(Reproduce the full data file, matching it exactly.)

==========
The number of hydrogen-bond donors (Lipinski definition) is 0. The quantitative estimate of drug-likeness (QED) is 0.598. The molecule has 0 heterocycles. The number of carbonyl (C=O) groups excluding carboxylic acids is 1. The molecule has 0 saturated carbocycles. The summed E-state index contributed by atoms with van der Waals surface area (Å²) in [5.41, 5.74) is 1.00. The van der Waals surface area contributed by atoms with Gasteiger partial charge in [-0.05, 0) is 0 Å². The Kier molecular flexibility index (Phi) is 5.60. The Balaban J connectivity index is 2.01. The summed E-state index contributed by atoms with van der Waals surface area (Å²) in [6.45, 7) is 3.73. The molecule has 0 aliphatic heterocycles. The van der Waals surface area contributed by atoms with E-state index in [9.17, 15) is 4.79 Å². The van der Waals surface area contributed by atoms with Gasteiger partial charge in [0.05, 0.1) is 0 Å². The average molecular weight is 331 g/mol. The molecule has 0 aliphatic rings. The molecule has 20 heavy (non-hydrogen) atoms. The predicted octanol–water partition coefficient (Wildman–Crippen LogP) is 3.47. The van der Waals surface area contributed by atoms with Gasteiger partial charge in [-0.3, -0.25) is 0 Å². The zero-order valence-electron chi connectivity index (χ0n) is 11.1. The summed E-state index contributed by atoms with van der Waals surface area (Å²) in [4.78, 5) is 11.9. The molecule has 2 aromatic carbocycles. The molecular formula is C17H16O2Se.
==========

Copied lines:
The number of hydrogen-bond donors (Lipinski definition) is 0. The quantitative estimate of drug-likeness (QED) is 0.598. The molecule has 0 heterocycles. The number of carbonyl (C=O) groups excluding carboxylic acids is 1. The molecule has 0 saturated carbocycles. The summed E-state index contributed by atoms with van der Waals surface area (Å²) in [5.41, 5.74) is 1.00. The van der Waals surface area contributed by atoms with Gasteiger partial charge in [-0.05, 0) is 0 Å². The Kier molecular flexibility index (Phi) is 5.60. The Balaban J connectivity index is 2.01. The summed E-state index contributed by atoms with van der Waals surface area (Å²) in [6.45, 7) is 3.73. The molecule has 0 aliphatic heterocycles. The van der Waals surface area contributed by atoms with E-state index in [9.17, 15) is 4.79 Å². The van der Waals surface area contributed by atoms with Gasteiger partial charge in [0.05, 0.1) is 0 Å². The average molecular weight is 331 g/mol. The molecule has 0 aliphatic rings. The molecule has 20 heavy (non-hydrogen) atoms. The predicted octanol–water partition coefficient (Wildman–Crippen LogP) is 3.47. The van der Waals surface area contributed by atoms with Gasteiger partial charge in [-0.3, -0.25) is 0 Å². The zero-order valence-electron chi connectivity index (χ0n) is 11.1. The summed E-state index contributed by atoms with van der Waals surface area (Å²) in [4.78, 5) is 11.9. The molecule has 2 aromatic carbocycles. The molecular formula is C17H16O2Se.